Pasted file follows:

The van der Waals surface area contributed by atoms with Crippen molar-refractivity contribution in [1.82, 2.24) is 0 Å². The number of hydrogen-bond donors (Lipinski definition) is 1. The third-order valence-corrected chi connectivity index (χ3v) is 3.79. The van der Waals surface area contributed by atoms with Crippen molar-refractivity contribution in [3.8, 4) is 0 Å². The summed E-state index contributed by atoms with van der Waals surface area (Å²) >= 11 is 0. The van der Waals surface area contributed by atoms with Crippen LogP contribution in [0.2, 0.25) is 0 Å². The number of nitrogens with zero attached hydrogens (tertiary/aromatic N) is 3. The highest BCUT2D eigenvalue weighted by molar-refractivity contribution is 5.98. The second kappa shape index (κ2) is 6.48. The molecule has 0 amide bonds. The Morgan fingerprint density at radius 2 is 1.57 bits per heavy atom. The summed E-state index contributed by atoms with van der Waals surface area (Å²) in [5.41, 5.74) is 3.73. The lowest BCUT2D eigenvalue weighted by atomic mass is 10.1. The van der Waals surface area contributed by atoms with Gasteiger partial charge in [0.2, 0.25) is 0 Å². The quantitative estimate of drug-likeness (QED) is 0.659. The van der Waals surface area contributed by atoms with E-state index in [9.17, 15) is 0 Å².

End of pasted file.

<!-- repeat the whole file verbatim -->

The van der Waals surface area contributed by atoms with Crippen molar-refractivity contribution in [1.82, 2.24) is 0 Å². The number of hydrogen-bond donors (Lipinski definition) is 1. The third-order valence-corrected chi connectivity index (χ3v) is 3.79. The van der Waals surface area contributed by atoms with Crippen molar-refractivity contribution in [3.8, 4) is 0 Å². The summed E-state index contributed by atoms with van der Waals surface area (Å²) >= 11 is 0. The van der Waals surface area contributed by atoms with Crippen LogP contribution in [0.2, 0.25) is 0 Å². The number of nitrogens with zero attached hydrogens (tertiary/aromatic N) is 3. The highest BCUT2D eigenvalue weighted by molar-refractivity contribution is 5.98. The second kappa shape index (κ2) is 6.48. The molecule has 0 amide bonds. The Morgan fingerprint density at radius 2 is 1.57 bits per heavy atom. The summed E-state index contributed by atoms with van der Waals surface area (Å²) in [5.41, 5.74) is 3.73. The lowest BCUT2D eigenvalue weighted by atomic mass is 10.1. The van der Waals surface area contributed by atoms with Gasteiger partial charge in [0.2, 0.25) is 0 Å². The quantitative estimate of drug-likeness (QED) is 0.659. The van der Waals surface area contributed by atoms with E-state index in [9.17, 15) is 0 Å².